Tresmayne nodded, “A spell book will find a new victim unless it’s destroyed. If you were a warlock, you wouldn’t be able to destroy it – it becomes part of you and destroying it inflicts great pain and injury. You are still ensouled – you can safely burn the book.”
Jack looked from one to the other, “You are no longer bound to obey any of these orders, understood?”
Mr. Chambers nodded, overwhelmed by relief.
“Further,” Jack continued, “You are under my order not to obey any order from the man we call Vinnie unless you wish to, understood?”
“Yes!” He not only understood, he was giddy about it.
Jack sighed, “If you have something you want to go do…”
Mr. Chambers was up in an instant. “Yes! Thank you!”
He literally ran out the door and I watched him run across the street, take the steps to his building in two leaps and disappear inside.
Mr. Schmidt leaned forward, “_________ decent of you, Jack my boy.”
Jack shook his head, “If someone has to endanger their soul just to help me out, I don’t want the help. We can still make this work without him.”
Tresmayne exhaled, “Burning the book is a good step but it is only the first. He is still going to be subject to command, still endanger of losing his soul if he loses his way, still an arcane for at least the year and a day – assuming he can remain clean.”
Jack considered, “Vinnie wouldn’t know the difference unless he asked to see the book – and I wasn’t going to give him that chance anyway. Crystal’s knife brigade will do just fine – you don’t mind, do you?” He turned to me.
I made a face, “Of course not. Don’t forget Ayami and the adarna – they are both small creatures.”
Jack nodded, “I had thought of that – you’re getting good at this.”
I blushed as he turned back to Mr. Schmidt, “The hard part…”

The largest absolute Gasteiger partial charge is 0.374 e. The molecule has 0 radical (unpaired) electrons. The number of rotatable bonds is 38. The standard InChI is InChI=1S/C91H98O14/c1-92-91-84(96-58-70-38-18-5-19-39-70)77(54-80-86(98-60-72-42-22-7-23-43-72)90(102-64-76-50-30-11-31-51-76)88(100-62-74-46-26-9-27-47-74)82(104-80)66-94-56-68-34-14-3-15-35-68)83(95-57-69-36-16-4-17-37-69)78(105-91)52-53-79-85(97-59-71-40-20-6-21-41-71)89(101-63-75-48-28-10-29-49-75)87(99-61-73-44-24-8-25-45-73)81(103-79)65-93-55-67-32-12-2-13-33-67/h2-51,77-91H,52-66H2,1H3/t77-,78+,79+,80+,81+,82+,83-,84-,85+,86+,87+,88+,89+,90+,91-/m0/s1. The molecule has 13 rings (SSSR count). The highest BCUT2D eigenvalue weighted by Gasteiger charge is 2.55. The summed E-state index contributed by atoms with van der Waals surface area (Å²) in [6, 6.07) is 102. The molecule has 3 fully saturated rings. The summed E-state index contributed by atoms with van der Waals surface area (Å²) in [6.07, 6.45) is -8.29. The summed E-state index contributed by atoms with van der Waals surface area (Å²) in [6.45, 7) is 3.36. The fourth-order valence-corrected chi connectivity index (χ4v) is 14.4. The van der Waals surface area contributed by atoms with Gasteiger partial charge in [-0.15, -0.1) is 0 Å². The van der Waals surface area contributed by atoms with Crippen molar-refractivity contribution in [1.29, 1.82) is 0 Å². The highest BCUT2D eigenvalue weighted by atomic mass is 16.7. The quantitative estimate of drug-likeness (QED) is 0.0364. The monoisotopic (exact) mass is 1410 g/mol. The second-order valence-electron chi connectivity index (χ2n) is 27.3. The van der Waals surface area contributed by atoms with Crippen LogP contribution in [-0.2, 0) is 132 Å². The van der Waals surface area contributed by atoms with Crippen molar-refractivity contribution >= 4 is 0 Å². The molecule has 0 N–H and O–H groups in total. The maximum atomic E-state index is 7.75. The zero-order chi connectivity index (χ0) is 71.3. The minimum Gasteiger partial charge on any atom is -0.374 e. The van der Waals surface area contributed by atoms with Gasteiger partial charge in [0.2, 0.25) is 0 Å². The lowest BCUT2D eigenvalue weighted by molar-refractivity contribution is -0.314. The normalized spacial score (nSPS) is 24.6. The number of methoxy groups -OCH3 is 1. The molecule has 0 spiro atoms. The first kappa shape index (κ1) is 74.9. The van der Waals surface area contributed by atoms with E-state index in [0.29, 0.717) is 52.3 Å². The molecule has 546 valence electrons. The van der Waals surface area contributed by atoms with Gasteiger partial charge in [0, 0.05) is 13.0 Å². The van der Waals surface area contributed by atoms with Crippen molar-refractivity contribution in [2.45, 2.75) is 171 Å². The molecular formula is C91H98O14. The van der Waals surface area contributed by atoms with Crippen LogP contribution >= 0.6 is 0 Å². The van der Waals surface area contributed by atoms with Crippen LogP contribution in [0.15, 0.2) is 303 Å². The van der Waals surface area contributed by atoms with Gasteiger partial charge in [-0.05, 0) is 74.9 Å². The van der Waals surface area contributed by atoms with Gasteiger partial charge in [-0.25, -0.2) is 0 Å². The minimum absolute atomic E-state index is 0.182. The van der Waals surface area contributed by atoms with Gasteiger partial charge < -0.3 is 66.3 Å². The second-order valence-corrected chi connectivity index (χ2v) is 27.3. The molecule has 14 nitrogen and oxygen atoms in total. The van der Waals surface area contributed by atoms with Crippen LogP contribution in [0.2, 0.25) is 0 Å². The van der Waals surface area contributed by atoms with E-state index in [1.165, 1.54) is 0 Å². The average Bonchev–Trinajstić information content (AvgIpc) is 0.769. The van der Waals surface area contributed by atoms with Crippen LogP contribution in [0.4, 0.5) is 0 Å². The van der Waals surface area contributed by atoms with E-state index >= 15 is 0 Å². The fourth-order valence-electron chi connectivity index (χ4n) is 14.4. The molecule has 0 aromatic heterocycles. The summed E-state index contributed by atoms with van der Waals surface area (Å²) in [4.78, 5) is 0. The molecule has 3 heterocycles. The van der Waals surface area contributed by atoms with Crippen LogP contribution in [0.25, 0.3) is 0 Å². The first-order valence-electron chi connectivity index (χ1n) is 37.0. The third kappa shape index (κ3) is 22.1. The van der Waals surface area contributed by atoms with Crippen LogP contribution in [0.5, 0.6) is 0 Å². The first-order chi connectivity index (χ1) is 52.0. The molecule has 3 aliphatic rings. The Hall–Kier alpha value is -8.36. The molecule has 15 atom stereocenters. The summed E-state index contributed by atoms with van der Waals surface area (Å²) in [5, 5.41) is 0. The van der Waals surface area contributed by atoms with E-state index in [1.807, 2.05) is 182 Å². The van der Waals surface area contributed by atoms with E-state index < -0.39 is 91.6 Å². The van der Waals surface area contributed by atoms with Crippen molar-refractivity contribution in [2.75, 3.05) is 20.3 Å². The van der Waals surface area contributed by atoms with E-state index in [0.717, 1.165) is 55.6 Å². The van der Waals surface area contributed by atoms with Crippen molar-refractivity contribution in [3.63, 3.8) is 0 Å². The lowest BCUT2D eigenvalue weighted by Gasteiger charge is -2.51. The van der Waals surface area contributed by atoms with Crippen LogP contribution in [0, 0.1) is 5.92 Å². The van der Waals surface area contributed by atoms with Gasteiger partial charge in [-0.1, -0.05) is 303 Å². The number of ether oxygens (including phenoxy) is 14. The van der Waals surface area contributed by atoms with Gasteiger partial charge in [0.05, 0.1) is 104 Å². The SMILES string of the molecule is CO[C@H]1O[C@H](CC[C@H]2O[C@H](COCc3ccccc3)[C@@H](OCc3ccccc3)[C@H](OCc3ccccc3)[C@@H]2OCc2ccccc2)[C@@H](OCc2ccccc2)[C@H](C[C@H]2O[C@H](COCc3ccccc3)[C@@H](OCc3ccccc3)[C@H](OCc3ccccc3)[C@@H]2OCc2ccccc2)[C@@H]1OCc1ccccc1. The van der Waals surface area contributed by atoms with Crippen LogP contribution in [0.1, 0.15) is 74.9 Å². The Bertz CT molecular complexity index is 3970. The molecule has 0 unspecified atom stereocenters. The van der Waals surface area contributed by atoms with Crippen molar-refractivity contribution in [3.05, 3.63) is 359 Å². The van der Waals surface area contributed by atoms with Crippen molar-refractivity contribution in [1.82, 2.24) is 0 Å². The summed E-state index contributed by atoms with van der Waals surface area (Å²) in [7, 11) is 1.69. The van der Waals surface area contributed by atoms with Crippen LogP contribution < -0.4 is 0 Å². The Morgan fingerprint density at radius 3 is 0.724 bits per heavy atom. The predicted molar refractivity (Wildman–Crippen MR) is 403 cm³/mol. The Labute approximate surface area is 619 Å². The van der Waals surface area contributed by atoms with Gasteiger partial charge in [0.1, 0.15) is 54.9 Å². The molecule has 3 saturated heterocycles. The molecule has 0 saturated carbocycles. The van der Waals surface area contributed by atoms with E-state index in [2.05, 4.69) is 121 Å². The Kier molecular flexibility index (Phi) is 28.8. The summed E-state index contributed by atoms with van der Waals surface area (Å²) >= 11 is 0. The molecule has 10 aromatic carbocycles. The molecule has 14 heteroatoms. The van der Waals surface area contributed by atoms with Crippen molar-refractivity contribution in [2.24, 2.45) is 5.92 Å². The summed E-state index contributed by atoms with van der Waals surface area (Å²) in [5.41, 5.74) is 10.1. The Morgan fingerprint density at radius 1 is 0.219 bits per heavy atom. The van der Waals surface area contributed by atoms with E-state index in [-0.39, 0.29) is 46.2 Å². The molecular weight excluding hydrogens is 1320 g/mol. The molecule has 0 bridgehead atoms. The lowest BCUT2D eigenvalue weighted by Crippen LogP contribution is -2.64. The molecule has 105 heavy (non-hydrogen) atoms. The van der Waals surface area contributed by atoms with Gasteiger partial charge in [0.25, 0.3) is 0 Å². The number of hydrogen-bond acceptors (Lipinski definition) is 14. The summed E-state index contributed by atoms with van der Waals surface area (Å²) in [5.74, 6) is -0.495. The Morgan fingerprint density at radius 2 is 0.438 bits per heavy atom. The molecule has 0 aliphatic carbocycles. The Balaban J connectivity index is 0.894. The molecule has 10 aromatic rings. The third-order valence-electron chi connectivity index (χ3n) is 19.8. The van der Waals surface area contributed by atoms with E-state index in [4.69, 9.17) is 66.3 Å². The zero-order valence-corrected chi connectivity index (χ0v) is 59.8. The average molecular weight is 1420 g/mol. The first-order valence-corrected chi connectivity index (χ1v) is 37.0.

“I know, my boy. Never fear, Schmidt is here! That werecat will be as safe as in her mother’s arms.”
Jack grinned and nodded. Then he suddenly stopped, grew very serious, and turned to James. “Text him – make sure he doesn’t take it outside.”
James’ thumbs flew over his phone. A moment later he looked up, “He’s doing it in the sink – or trying to.”
Tresmayne nodded, “Tell him to keep trying – it’s not easy but it can be done.”
James sent another text.
I was going to ask why not outside when it dawned on me that it was just barely possible word might get back to Vinnie if Mr. Chambers were seen burning his spell book. I didn’t see how at first but then it dawned on me – Mycroft and the other vampire were both still unaccounted for. Oh and that female modern I’d let go.
That got me thinking – I was sure she had been a modern, “Hey, Jack, remember that female vampire?”
He nodded, “Sure.”
“It was a modern, I’m sure of it – but I haven’t seen or sensed it since. Isn’t that kinda weird?”
He thought for a moment, “Moderns can basically do anything normal people can, right?”
“In vampires, pretty much. Banes have no real effect, daylight doesn’t bother them and they can pull stakes right back out – assuming you can get one into it.” I answered. “Mertyn said they wouldn’t enter a sanctuary willingly but other than that and consecration, they have no major restrictions.”
“Which means they are major assets – you’re right, it is odd…” Jack considered for several minutes. “It was scared of you?”
I nodded, “Terrified. It had to be young – an older modern shouldn’t want to mess with a slayer but wouldn’t be that scared of one, either.”
Jack slapped his palm to his face, “There’s another witch. Chambers just said he only did familiars – if that’s so, who’s doing the special concealments?”
“And that vampire could be all over the neighborhood without us noticing…” I continued the thought.
“Yes, but she’s not – Vinnie’s whole pack fell for a trap that they shouldn’t have if he had even half decent information. A vampire has got to be better than a mouse for some things.”
The bell rang and I got up to go answer. Mr. Chambers was back, beaming from ear to ear. I congratulated him as we resumed our seats.